Pets don't cost as much as kids, but they still require some financial planning.
Americans make big financial sacrifices for their pets, spending an average of $1,560 annually — all to ensure Spike is well fed, healthy, and happy.
Whether it’s a dog, cat, bird, reptile or rodent, most Americans (54 percent) own a pet. That’s according to the American Institute of CPAs, which had The Harris Poll find out just how far we would go for our critters.
With an average cost of $130 a month for your pet, you’re looking at a projected $15,600 total cost after the first 10 years. It’s not in the same ballpark as raising a kid, but it sure isn’t cheap.
“Owning a pet can be an incredibly rewarding experience, but it’s also a long-term financial commitment,” says chairperson and CPA Greg Anton. “It is important to incorporate both routine and unpredictable pet expenses into your budget to help ensure your own financial plan will not be disrupted.”
The expenses aren’t always predictable. While pet owners can expect to spend on food, toys, and routine maintenance for their pet, surprises creep up. Emergency medical care or boarding could be necessary without warning, and it could lead to big sacrifices.
In a crisis, pet health outweighs financial struggles
The majority (76 percent) of Americans reveal they would make financial sacrifices to be able to afford an emergency pet expense. Four out of five (79 percent) would stop eating out, while two thirds (67 percent) would forgo a vacation.
Even if over half of Americans have less than $1,000 in their savings account, we’re more likely (61 percent) to cancel our cable and television services if it meant keeping our pooch under our roof. Over a third (35 percent) of us would rather cancel our phone plans than let go of a pet.
We can live without TV and phones, probably, but other sacrifices could harm you. Over a third (37 percent) would give up retirement account contributions for pet expenses. In other words, they would risk their own long-term well-being if it saved their pet’s life.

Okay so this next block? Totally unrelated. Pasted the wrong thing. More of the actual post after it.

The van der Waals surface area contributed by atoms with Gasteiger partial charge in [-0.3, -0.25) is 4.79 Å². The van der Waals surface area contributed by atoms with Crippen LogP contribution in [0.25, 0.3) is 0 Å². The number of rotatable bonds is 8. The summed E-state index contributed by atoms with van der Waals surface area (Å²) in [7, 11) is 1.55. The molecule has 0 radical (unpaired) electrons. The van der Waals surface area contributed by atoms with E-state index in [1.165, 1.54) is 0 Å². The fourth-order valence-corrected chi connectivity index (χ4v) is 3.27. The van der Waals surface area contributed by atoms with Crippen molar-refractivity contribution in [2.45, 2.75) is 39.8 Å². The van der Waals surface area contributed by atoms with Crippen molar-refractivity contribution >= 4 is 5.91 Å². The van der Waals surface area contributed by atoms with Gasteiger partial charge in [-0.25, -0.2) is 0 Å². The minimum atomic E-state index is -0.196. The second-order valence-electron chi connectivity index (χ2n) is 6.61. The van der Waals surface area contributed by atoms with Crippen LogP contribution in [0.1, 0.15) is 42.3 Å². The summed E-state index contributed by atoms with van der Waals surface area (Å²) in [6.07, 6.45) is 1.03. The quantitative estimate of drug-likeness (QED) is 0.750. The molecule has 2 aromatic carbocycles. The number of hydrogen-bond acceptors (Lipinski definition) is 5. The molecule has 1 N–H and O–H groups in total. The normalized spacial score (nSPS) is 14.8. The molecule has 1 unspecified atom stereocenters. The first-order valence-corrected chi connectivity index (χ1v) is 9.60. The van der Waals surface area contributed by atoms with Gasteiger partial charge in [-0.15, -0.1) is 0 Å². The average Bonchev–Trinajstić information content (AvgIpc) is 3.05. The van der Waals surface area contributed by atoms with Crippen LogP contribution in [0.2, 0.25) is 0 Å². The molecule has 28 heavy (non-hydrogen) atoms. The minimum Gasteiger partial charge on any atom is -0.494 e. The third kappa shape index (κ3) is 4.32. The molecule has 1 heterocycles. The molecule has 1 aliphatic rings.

Even more surprising, a fourth (27 percent) of pet owners would put off paying their credit cards to help manage pet’s expenses. This could lead to penalties, increases in interest rates, and can damage your credit score.
Some Americans would go even further. Individuals said they would “give up everything in the house” for their pet’s emergency expenses. Others would give up the “quality of groceries” and “cut back on the amount of money spent on grandchildren.”
A few even said they would “give up everything.”
Before you adopt or buy a pet, do the math
The best way to prepare for a new pet in your life is to be honest about your finances. If you can barely afford student loans or your credit card payments, it might be better to wait before bringing on more financial responsibility.
A quarter (23 percent) of pet owners discovered the cost of pet ownership was more than they expected. That’s why it’s important to do research before your puppy purchase.
“As you consider bringing a pet into your family, understand that you’re making a substantial investment of both time and money,” Anton says. “The costs of your ‘new family member’ will go far beyond bringing them home, so it’s important to budget for the lifetime of the pet.”
When looking for potential pets, look into the cost of routine care — and don’t forget to factor in emergency expenses.
Set a budget for yourself, keeping in mind the cost of food, medicines toys, leashes, crates, tanks, lights or whatever else your potential pet may need. See where you can save money by buying in bulk.
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Article last modified on March 6, 2018. Published by Debt.com, LLC . Mobile users may also access the AMP Version: How Much Would You Spend for Your Pet’s Health? - AMP.